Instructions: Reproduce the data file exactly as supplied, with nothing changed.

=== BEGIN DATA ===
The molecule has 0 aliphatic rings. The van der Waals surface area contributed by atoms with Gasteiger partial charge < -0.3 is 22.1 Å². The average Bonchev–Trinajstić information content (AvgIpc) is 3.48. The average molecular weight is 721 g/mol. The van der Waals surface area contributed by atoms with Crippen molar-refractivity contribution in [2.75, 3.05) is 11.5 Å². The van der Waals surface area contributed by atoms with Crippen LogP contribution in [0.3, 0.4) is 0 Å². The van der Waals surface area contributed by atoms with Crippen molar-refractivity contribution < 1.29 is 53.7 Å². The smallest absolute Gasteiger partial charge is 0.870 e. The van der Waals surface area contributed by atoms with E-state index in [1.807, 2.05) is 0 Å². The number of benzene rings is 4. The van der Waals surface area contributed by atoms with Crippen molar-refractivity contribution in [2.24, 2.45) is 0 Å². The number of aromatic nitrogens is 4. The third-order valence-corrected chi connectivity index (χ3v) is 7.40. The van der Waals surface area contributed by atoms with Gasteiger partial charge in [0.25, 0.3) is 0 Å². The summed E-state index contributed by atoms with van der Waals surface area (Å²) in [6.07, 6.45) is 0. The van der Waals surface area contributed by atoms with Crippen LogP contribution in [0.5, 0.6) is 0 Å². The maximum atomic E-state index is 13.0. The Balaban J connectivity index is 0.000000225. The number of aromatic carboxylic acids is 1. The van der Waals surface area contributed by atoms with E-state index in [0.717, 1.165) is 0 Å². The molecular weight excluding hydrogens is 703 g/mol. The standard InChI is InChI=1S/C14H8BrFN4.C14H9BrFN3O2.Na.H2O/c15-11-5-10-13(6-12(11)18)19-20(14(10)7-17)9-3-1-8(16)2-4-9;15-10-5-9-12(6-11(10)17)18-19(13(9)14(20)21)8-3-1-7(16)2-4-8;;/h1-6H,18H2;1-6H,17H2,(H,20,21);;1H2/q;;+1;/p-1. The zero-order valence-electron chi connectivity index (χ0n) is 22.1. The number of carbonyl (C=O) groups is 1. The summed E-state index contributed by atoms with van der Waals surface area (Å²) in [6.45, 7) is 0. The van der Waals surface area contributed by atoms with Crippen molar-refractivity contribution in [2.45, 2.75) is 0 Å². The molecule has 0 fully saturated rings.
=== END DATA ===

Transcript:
The molecule has 0 aliphatic rings. The van der Waals surface area contributed by atoms with Gasteiger partial charge < -0.3 is 22.1 Å². The average Bonchev–Trinajstić information content (AvgIpc) is 3.48. The average molecular weight is 721 g/mol. The van der Waals surface area contributed by atoms with Crippen molar-refractivity contribution in [2.75, 3.05) is 11.5 Å². The van der Waals surface area contributed by atoms with Crippen LogP contribution in [0.3, 0.4) is 0 Å². The van der Waals surface area contributed by atoms with Crippen molar-refractivity contribution < 1.29 is 53.7 Å². The smallest absolute Gasteiger partial charge is 0.870 e. The van der Waals surface area contributed by atoms with E-state index in [1.807, 2.05) is 0 Å². The number of benzene rings is 4. The van der Waals surface area contributed by atoms with Crippen molar-refractivity contribution in [2.24, 2.45) is 0 Å². The number of aromatic nitrogens is 4. The third-order valence-corrected chi connectivity index (χ3v) is 7.40. The van der Waals surface area contributed by atoms with Gasteiger partial charge in [0.25, 0.3) is 0 Å². The summed E-state index contributed by atoms with van der Waals surface area (Å²) in [6.07, 6.45) is 0. The van der Waals surface area contributed by atoms with Crippen LogP contribution in [0.5, 0.6) is 0 Å². The maximum atomic E-state index is 13.0. The Balaban J connectivity index is 0.000000225. The number of aromatic carboxylic acids is 1. The van der Waals surface area contributed by atoms with E-state index in [0.717, 1.165) is 0 Å². The molecular weight excluding hydrogens is 703 g/mol. The standard InChI is InChI=1S/C14H8BrFN4.C14H9BrFN3O2.Na.H2O/c15-11-5-10-13(6-12(11)18)19-20(14(10)7-17)9-3-1-8(16)2-4-9;15-10-5-9-12(6-11(10)17)18-19(13(9)14(20)21)8-3-1-7(16)2-4-8;;/h1-6H,18H2;1-6H,17H2,(H,20,21);;1H2/q;;+1;/p-1. The zero-order valence-electron chi connectivity index (χ0n) is 22.1. The number of carbonyl (C=O) groups is 1. The summed E-state index contributed by atoms with van der Waals surface area (Å²) in [6.45, 7) is 0. The van der Waals surface area contributed by atoms with Crippen molar-refractivity contribution in [2.45, 2.75) is 0 Å². The molecule has 0 fully saturated rings.